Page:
“In the 1980s we were trying to take over the party, but we were doing so as Republicans,” he said.

He noted one thing that is different this time around: Party leaders are unsure of how to react to tea-party voters, with some leaders questioning whether they’re Republicans at all.

“Today’s leaders in the Republican Party look on tea-party people as an unpleasant meddlesome nuisance,” Tancredo said. “During the ’80s, the struggles were internecine battles, whereas today the tea party is viewed by the Republican Party as an alien group who are not really Republicans as much as they are tea-party people.”

Puig added: “The Republican Party in Pennsylvania wants us to be their boots on the ground. However, when we expressed concerns over what was happening in the party, we were told we did not have a voice.”

Tancredo said, despite the seemingly slow pace of victory, the struggles will be worth it in the end, because the tea party can succeed if members continue their fight.

“You have a duty to try to take over the Republican Party,” he said, “and I would love to see the tea party become a majority within the Republican Party.”

During the Republican presidential primaries, former Massachusetts Gov. Mitt Romney was widely seen as the establishment candidate, with party leaders even calling on the other candidates to step down early in the primary season to permit him to obtain the nomination without a fight.

Now Romney has commitments from enough delegates technically to take the nomination, leaving tea-party supporters wondering whether it would be best to pick a third-party candidate or just decline to vote at all.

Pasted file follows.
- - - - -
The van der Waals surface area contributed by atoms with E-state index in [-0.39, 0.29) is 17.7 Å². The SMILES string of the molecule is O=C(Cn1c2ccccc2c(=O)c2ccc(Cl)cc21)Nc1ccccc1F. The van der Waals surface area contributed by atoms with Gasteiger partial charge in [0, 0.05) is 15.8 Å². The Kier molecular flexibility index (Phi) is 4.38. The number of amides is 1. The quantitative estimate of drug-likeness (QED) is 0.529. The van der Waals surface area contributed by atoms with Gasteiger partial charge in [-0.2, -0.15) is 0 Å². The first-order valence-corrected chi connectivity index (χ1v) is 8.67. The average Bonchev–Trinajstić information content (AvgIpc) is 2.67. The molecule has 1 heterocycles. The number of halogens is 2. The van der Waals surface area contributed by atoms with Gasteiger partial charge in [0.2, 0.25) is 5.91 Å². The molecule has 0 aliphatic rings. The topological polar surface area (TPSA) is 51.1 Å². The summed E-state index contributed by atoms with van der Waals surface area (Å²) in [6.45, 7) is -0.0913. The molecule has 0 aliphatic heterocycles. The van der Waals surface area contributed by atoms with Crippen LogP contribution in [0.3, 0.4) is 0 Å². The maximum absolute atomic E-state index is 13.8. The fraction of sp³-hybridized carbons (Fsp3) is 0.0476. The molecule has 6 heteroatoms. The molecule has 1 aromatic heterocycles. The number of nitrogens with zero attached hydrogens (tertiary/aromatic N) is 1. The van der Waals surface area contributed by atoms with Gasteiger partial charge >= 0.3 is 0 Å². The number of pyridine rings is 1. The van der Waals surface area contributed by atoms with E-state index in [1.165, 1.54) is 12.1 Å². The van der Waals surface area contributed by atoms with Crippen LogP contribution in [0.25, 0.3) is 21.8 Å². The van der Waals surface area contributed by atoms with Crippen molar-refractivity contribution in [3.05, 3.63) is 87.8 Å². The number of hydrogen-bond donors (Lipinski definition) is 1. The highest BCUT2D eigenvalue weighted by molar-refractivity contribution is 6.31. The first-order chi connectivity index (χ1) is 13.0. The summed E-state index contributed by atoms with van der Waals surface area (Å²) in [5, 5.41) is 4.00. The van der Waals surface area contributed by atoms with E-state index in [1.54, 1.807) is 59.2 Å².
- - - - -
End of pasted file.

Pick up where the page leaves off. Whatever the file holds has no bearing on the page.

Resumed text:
Tancredo warns that choosing either option would be disaster for the country because of the ramifications if Obama were to obtain a second term.

“If there were not such severe repercussions, maybe I could understand it,” he said. “However, we must do everything we can to defeat this president this November. I believe Obama is as close to a political anti-Christ as anyone I have ever seen in my life.”

In 2008, Sen John McCain was regarded as a moderate candidate. Tea-party members have said while they reluctantly voted for McCain for the same reasons, they might not do the same in 2012.

Tancredo acknowledges many tea-partiers don’t regard Romney as a conservative. However, he said there is a key difference with Romney that provides an opportunity for conservatives that they didn’t have with McCain.

“Having known Romney for many years, I can say he is a very nice man who has excellent family values and very smart business sense,” Tancredo said. “The end of the story. You cannot describe them as liberal or conservative. He is neither, and he does not have a philosophical underpinning of any kind that I can tell.”

Tancredo urged tea partiers to stay in the party and fight for its direction.

“We need to let the liberal Republicans be the ones to leave and form a third party.”